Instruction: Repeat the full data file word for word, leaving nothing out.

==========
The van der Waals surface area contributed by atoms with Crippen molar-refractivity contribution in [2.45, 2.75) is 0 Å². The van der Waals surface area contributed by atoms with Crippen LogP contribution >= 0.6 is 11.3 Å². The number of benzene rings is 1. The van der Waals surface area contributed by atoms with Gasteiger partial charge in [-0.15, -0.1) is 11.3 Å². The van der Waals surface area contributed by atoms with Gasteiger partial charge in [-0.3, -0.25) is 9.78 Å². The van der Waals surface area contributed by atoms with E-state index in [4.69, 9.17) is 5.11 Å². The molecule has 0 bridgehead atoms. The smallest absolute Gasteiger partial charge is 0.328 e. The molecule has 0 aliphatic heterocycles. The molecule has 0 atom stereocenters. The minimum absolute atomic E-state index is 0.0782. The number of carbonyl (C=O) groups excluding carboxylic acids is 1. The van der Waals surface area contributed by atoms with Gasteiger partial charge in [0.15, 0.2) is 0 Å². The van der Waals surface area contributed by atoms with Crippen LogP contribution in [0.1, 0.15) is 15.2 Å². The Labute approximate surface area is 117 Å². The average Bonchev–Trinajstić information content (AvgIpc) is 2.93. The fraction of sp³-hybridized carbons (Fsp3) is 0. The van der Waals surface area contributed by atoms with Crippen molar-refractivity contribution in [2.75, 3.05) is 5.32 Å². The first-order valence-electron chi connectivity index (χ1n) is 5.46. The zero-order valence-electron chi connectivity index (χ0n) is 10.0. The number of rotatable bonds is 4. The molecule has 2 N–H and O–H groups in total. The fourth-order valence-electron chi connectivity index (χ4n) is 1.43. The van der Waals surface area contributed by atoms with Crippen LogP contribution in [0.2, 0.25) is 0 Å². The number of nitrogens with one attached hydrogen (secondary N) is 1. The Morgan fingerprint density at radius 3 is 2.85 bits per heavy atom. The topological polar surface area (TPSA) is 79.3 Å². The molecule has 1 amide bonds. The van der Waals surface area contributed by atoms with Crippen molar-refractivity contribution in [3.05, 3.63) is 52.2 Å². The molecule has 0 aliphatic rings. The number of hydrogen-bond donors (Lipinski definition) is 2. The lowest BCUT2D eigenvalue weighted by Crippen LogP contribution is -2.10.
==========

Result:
The van der Waals surface area contributed by atoms with Crippen molar-refractivity contribution in [2.45, 2.75) is 0 Å². The van der Waals surface area contributed by atoms with Crippen LogP contribution >= 0.6 is 11.3 Å². The number of benzene rings is 1. The van der Waals surface area contributed by atoms with Gasteiger partial charge in [-0.15, -0.1) is 11.3 Å². The van der Waals surface area contributed by atoms with Gasteiger partial charge in [-0.3, -0.25) is 9.78 Å². The van der Waals surface area contributed by atoms with E-state index in [4.69, 9.17) is 5.11 Å². The molecule has 0 bridgehead atoms. The smallest absolute Gasteiger partial charge is 0.328 e. The molecule has 0 aliphatic heterocycles. The molecule has 0 atom stereocenters. The minimum absolute atomic E-state index is 0.0782. The number of carbonyl (C=O) groups excluding carboxylic acids is 1. The van der Waals surface area contributed by atoms with Gasteiger partial charge in [0.15, 0.2) is 0 Å². The van der Waals surface area contributed by atoms with Crippen LogP contribution in [0.1, 0.15) is 15.2 Å². The Labute approximate surface area is 117 Å². The average Bonchev–Trinajstić information content (AvgIpc) is 2.93. The fraction of sp³-hybridized carbons (Fsp3) is 0. The van der Waals surface area contributed by atoms with Crippen molar-refractivity contribution in [2.75, 3.05) is 5.32 Å². The first-order valence-electron chi connectivity index (χ1n) is 5.46. The zero-order valence-electron chi connectivity index (χ0n) is 10.0. The number of rotatable bonds is 4. The molecule has 2 N–H and O–H groups in total. The fourth-order valence-electron chi connectivity index (χ4n) is 1.43. The van der Waals surface area contributed by atoms with Crippen LogP contribution in [0.2, 0.25) is 0 Å². The number of nitrogens with one attached hydrogen (secondary N) is 1. The Morgan fingerprint density at radius 3 is 2.85 bits per heavy atom. The topological polar surface area (TPSA) is 79.3 Å². The molecule has 1 amide bonds. The van der Waals surface area contributed by atoms with Crippen molar-refractivity contribution in [3.05, 3.63) is 52.2 Å². The molecule has 0 aliphatic rings. The number of hydrogen-bond donors (Lipinski definition) is 2. The lowest BCUT2D eigenvalue weighted by Crippen LogP contribution is -2.10.